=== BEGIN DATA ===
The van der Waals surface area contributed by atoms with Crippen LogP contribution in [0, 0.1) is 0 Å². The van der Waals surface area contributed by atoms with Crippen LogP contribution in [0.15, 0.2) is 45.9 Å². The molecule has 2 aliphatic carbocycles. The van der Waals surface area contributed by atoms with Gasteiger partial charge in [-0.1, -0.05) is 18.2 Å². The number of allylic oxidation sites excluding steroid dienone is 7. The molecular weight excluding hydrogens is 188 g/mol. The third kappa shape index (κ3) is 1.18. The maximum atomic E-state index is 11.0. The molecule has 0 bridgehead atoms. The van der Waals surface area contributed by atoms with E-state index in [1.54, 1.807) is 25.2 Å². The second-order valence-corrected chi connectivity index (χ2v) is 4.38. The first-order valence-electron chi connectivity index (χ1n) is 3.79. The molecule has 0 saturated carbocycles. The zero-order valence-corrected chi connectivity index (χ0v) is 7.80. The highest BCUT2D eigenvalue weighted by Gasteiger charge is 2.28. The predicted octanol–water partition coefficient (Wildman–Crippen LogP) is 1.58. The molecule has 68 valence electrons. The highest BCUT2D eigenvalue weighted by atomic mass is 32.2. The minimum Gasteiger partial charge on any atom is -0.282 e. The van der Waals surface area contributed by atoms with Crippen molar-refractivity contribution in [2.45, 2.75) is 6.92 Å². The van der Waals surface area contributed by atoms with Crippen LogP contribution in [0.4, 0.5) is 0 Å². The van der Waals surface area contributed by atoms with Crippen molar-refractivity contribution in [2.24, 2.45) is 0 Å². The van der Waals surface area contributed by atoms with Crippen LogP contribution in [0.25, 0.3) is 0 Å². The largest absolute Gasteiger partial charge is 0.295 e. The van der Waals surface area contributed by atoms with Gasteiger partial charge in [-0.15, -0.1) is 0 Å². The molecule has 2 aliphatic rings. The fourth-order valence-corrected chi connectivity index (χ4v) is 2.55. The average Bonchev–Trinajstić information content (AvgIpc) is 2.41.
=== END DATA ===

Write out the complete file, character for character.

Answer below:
The van der Waals surface area contributed by atoms with Crippen LogP contribution in [0, 0.1) is 0 Å². The van der Waals surface area contributed by atoms with Crippen LogP contribution in [0.15, 0.2) is 45.9 Å². The molecule has 2 aliphatic carbocycles. The van der Waals surface area contributed by atoms with Gasteiger partial charge in [-0.1, -0.05) is 18.2 Å². The number of allylic oxidation sites excluding steroid dienone is 7. The molecular weight excluding hydrogens is 188 g/mol. The third kappa shape index (κ3) is 1.18. The maximum atomic E-state index is 11.0. The molecule has 0 bridgehead atoms. The van der Waals surface area contributed by atoms with E-state index in [1.54, 1.807) is 25.2 Å². The second-order valence-corrected chi connectivity index (χ2v) is 4.38. The first-order valence-electron chi connectivity index (χ1n) is 3.79. The molecule has 0 saturated carbocycles. The zero-order valence-corrected chi connectivity index (χ0v) is 7.80. The highest BCUT2D eigenvalue weighted by Gasteiger charge is 2.28. The predicted octanol–water partition coefficient (Wildman–Crippen LogP) is 1.58. The molecule has 68 valence electrons. The highest BCUT2D eigenvalue weighted by atomic mass is 32.2. The minimum Gasteiger partial charge on any atom is -0.282 e. The van der Waals surface area contributed by atoms with Crippen molar-refractivity contribution in [2.45, 2.75) is 6.92 Å². The van der Waals surface area contributed by atoms with Crippen LogP contribution in [0.4, 0.5) is 0 Å². The van der Waals surface area contributed by atoms with Crippen molar-refractivity contribution in [2.24, 2.45) is 0 Å². The van der Waals surface area contributed by atoms with Crippen LogP contribution in [0.25, 0.3) is 0 Å². The largest absolute Gasteiger partial charge is 0.295 e. The van der Waals surface area contributed by atoms with Gasteiger partial charge in [-0.15, -0.1) is 0 Å². The molecule has 2 aliphatic rings. The fourth-order valence-corrected chi connectivity index (χ4v) is 2.55. The average Bonchev–Trinajstić information content (AvgIpc) is 2.41.